Julie M: Watched Hey Ram (2000) tonight. I am officially in love with Kamal Haasan, who although he is not as good looking as Aamir Khan, is, I think, the better actor. The film was gut-wrenching and absolutely excellent, the story of an ordinary man caught up in extraordinary times, doing things he thought he’d never do as he searches for his convictions. Supporting turns by SRK and Rani Mukherji were likewise excellent (although SRK really overplayed his character’s death scene, what a ham!), and it took me a while to recognize that it was Naseeruddin Shah playing Gandhi, he so completely inhabited the role.
Jenny K: I know what you mean, but it’s hard to miss that highly identifiable nose. He’s cute even creaky, old and in a dhoti…I’m so far gone…
Julie M: Haasan plays Sakhet Ram, a Hindu archaeologist in the 1940s who gets along well with the British and is vehemently opposed to Partition and the idea of Pakistan. Shah Rukh Khan is his friend and fellow archaeologist. A personal tragedy involving Ram’s wife (Rani Mukherji) radicalizes his hatred towards Muslims, and he becomes an anti-Gandhi activist. There’s quite a bit of violence and political back-and-forth, which was a little confusing, but a bit of research straightened things out for me.
This review/analysis does more than I ever could to unpack the layers of the film. I had to read it several times and it only confirmed my opinion of Kamal Haasan’s incredible talent as writer, producer, director and actor. And I really liked this German compilation of clips to music (not from the film).
Thanks for including this one in the box: amazing. You can tell how much I liked it by how speechless I am.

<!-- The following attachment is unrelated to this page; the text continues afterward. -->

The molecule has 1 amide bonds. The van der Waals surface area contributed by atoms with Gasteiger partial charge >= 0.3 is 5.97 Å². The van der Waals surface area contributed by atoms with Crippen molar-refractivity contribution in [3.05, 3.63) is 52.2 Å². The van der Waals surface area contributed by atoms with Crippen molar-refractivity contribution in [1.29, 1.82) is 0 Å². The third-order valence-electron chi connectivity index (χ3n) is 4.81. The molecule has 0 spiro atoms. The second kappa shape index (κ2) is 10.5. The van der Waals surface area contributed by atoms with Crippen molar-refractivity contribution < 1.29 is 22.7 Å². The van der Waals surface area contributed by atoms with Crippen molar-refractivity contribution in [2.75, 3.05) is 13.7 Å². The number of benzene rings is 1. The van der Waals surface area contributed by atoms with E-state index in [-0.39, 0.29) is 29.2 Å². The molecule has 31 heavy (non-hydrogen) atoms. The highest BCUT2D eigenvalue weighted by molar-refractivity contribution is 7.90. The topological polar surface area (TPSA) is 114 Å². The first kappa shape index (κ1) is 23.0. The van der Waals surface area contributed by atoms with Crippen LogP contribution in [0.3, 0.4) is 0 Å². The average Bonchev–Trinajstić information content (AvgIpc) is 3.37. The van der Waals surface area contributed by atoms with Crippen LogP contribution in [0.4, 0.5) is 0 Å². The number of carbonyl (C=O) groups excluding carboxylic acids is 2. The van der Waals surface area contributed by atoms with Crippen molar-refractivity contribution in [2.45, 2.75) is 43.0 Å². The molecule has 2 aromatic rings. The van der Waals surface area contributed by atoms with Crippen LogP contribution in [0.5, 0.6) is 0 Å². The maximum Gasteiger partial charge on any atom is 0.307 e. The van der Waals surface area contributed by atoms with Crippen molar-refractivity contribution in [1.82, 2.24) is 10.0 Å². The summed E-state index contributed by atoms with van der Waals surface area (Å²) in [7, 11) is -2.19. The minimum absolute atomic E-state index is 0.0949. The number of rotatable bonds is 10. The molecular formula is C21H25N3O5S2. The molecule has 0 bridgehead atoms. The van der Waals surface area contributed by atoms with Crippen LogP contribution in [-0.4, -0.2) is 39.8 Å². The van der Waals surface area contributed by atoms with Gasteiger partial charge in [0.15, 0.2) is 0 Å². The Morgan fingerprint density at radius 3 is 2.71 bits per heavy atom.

Jenny K: I should read the article thoroughly and then watch it again… Glad you liked it, though Rani’s final scene gave me the heebie jeebies for a while afterwards the first time I saw it. If you like Kamal Haasan that much, I’ll send you VeluNayakan, that Godfather film the next time I send a package. I know you don’t like mob films much, but it really is one of the best of his that I have seen, plus, it has Mani Ratnam directing it.
Julie M: So I watched the first hour of Pyaasa (Eternal Thirst, 1957) and was thoroughly bored. Unsuccessful poet Vijay (Guru Dutt—who also produced and directed the film, coincidentally like Kamal Haasan!) is turned out by his family, is appreciated only by a prostitute, and meets up with his ex-girlfriend who, as it turns out, is married to someone who can get his poems published. What to do? Who to choose? Bleh. Snore. Great songs, though, and Mala Sinha is (was) so stunning as Meera, the ex. Didn’t find Waheeda Rehman (as the prostitute) particularly mesmerizing, though–but I understand her big part comes later in the film. Worth continuing to plow through it?
Jenny K: Wouldn’t have sent it if I didn’t think so…a different kettle of fish from Raj Kapoor’s Awaara, but just as well known, and also classic. I think the tension builds as it goes on. It’s a bit more along the lines of Devdas in the tortured poet thing, but I found it easier to take. The last scene in the lecture hall is wonderful, and where he is silhouetted in the doorway, it’s almost messianic in its imagery…and the song is fabulous.
But, of course, you must decide for yourself.
[the next day]